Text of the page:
Welcome to the website for the molecular quantum-technologies group at the University of Innsbruck. We aim to provide control over single molecules at the quantum level, by using techniques that we have developed for quantum information processing with trapped ions.

A detailed description of the planned research within the quantum molecules lab (QCosmo) can be found at Research.

We are currently looking for excellent and motivated Master’s students, PhD students, and PostDocs.

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Quantum characterization and control of single molecules

Goal of the project

In the last decade, a worldwide effort to build a usable quantum computer has been made. Trapped atomic ions are one of the most promising physical quantum computing architectures and have been the focus of our research at the University of Innsbruck.

Within the ERC starting grant QCosmo, we aim to explore the physics and harness the computational potential of a more complex trapped ion system: polyatomic molecules. As a first task, we tackle the long-standing challenge of preparing, controlling and characterizing single polyatomic molecules at the quantum level using techniques that have been developed for quantum computing with atomic ions.

Quantum logic with trapped molecular ions

Performing spectroscopy on molecular ions has a long and successful history. Unfortunately, the commonly used methods need to destroy the molecules in order to detect their state. Within QCosmo we will perform non-destructive measurements with quantum logic methods that have been invented for atomic clocks with trapped atomic ions. These quantum logic methods couple the ion of interest to an atomic ion that is suitable for quantum computing and for which quantum control techniques have already been developed. These quantum logic techniques are at the heart of one of today’s most precise atomic clocks.

The core concept of quantum logic spectroscopy is based on the coupling of the spectroscopy ion’s motion to the logic ion’s motion via the strong electromagnetic interaction. This coupling allows us to transfer the techniques that have been developed for quantum computing, onto less accessible species, be it atoms or molecules.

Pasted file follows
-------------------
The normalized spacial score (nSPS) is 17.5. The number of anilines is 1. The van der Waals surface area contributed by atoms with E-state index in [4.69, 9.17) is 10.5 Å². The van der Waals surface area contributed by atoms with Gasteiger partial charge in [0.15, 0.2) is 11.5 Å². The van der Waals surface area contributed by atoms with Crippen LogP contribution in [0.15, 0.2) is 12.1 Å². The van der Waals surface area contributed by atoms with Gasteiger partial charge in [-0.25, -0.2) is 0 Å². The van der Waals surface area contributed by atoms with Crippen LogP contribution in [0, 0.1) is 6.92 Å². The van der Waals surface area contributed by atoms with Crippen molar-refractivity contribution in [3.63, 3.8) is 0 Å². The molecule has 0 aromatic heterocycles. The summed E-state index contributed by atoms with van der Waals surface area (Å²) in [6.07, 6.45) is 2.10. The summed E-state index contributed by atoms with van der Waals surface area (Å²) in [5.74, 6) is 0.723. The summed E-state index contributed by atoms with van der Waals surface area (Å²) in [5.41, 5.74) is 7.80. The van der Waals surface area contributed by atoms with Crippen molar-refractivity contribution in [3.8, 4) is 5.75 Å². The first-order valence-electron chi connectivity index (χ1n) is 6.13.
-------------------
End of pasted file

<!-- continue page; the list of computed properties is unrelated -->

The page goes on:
Recently, these techniques have been transferred to molecular ions at PTB in Germany, NIST in the USA, and the University of Basel. To date, these quantum logic methods have been limited to diatomic molecules and to precision spectroscopy at the millisecond timescale. We aim to transfer these techniques to ultrafast timescales and to complex polyatomic molecules, opening a new window into investigating dynamic quantum processes of molecular ions that have not being studied yet.

Characterizing ultrafast processes

Internal processes in molecules often occur at ultrafast picosecond and femtosecond timescales, which makes them hard to access by standard spectroscopic techniques. To overcome this problem, ultrafast time domain spectroscopy has been invented which uses a series of laser pulses at the femtosecond timescale to gain information about molecular processes.

We plan to transfer these spectroscopy methods to molecular ions by exploiting the fact that each photon absorption event comes with a small momentum kick to molecule. We will adapt an existing single photon absorption detection technique by measuring the momentum of the absorbed photon using the co-trapped atomic ion. This technique is independent of the molecular species and the transition type and will thus provide a solid basis for our experiments. More details on the proposed methods can be found in the publication Ultrafast infrared spectroscopy with single molecular ions

Quantum error correction in a single molecule

We are developing strategies to encode quantum information robustly in a single molecule. In particular, the molecular rotation of single molecule allows to encode information that is robust against absorption or emission of a photon. We have found a feasible prescription on how to implement these techniques in molecular ions using quantum logic.

Spectroscopy with single molecular ions

Spectroscopic studies are the basis for all atomic and molecular quantum technologies. For many molecular ions, there is almost no spectroscopic data available. Recently, we measured the single-photon and two-photon ionization threshold of CaOH+.

CaOH illustration

Master’s theses

Theses can be performed by physics students of the University of Innsbruck or foreign students as an external thesis with their institution.

1.) Trapping molecules in a Paul trap

Scientific project